Delta Force General: These Are the Men America Needs Today

A 36-year military veteran, General Jerry Boykin spent years leading U.S. Army special operations unit Delta Force. In his new book, he talks Man to Man about character and courage.

General William “Jerry” Boykin, who served for 36 years in the U.S. Army including as commander of Delta Force, recently authored his sixth book, Man to Man.

By Josh Shepherd Published on April 18, 2020

His Delta Force missions are legendary: the Iranian hostage crisis, the manhunt for a Colombian drug lord, and the Black Hawk Down rescue operation.

Today, Lt. General (Ret.) William “Jerry” Boykin serves a higher mission. An ordained minister, he coaches Christian men and regularly speaks to military leaders nationwide.

“Be ready at any time, because you never know — and I can give you examples of that,” said General Boykin in a phone interview. “When you’re going down the highway, if there’s an accident on the side of the road, the Lord may tell you to pull off. You may be the only one who understands: people in that wreck need prayer.”

His current most prominent role is also the most controversial. In 2012, the conservative Christian public policy group Family Research Council (FRC) brought Boykin on as executive vice president. Alongside FRC president Tony Perkins, Boykin oversees their leadership team in Washington, D.C. and provides direction for the group’s social conservative issue advocacy.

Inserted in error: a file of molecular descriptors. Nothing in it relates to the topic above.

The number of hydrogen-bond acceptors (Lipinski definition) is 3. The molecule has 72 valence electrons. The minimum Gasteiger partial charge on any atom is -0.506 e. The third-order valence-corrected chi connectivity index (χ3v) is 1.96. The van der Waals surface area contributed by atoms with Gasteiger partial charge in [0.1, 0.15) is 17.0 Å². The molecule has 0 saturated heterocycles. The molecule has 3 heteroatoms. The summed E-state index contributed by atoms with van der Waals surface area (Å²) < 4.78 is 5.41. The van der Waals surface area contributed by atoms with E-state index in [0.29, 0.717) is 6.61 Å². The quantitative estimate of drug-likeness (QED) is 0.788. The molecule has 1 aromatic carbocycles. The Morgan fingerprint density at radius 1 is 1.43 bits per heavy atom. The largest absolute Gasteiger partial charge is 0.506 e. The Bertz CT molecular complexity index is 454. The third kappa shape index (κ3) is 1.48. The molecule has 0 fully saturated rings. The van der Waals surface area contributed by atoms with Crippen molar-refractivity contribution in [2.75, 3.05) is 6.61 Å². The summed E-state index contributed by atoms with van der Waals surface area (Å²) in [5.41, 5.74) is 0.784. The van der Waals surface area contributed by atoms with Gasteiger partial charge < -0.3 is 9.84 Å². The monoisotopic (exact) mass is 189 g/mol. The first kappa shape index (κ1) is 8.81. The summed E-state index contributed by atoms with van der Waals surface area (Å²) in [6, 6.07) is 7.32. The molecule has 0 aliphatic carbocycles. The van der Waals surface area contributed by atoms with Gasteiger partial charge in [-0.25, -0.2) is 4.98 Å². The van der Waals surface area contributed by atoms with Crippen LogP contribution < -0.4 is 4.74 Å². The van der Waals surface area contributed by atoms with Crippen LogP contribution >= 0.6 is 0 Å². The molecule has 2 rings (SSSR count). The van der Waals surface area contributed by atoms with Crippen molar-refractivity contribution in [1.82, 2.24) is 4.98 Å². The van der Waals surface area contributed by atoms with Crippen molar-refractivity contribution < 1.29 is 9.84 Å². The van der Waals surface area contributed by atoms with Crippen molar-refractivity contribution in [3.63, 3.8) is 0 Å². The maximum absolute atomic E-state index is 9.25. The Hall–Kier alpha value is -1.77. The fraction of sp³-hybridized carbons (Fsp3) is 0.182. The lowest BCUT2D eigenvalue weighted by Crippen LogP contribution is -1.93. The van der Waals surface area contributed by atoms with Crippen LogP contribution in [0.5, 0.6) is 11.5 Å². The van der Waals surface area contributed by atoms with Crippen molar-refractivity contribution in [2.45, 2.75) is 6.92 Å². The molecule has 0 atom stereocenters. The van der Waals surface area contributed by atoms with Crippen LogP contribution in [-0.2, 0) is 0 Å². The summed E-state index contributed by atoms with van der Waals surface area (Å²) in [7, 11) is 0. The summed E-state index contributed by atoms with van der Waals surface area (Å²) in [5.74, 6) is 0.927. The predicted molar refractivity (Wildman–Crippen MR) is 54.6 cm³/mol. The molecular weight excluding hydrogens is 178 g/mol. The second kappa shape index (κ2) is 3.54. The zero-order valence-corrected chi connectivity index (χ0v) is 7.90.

In his latest book, Man to Man, Boykin cuts through cultural confusion to define the current need for true masculinity. Now he discusses the COVID-19 crisis, five essential elements of manhood, and what U.S. families need in men today. The interview has been lightly edited for length.

Warriors And Failures During Global Pandemic

Over your 36-year military career, you’ve seen many crises. What is your assessment of this coronavirus crisis and how long lasting its effects will be?

General Boykin: I think America has changed forever. Some of it will be in what we would consider a negative way today. This thing is bad and, tragically, lives have been lost. But there’s also great potential that God is using this to bring people back to what’s important: back to the Word, back to a focus on him.

Look at the number of people that are watching online broadcasts and acknowledging through e-mails or posts on the web that they have come to Christ. God is clearly in control, and he is using it to build his kingdom. When his purposes have been served, in His timing he’ll bring an end to this.

Public officials are using military terms, saying we must win against this virus. Do you see people stepping up and engaging with this as in war?

Boykin: In some cases, yes. And in others, no. The president is stepping up and being the warrior that he clearly is. And I do see men who are stepping up and trying to be an influence on the culture right now, in their neighborhoods, and certainly in their families.

But then I see others that have failed miserably as far as I’m concerned, because they don’t recognize the nature of this war. The Southern Poverty Law Center, or SPLC, is one of the most dangerous and malicious organizations in America today. Rather than trying to help in a chaotic and confusing time, SPLC is only dividing the nation.

On March 18, the SPLC once again listed Christian organizations on their updated Hate Map. It’s not just denigrating Christian and conservative groups — it’s actually making Christians into targets. And I can show you the evidence if you come to our building here at Family Research Council. You can see the bullet holes from a deranged shooter who entered our building in 2012, because we were listed on the SPLC Hate Map.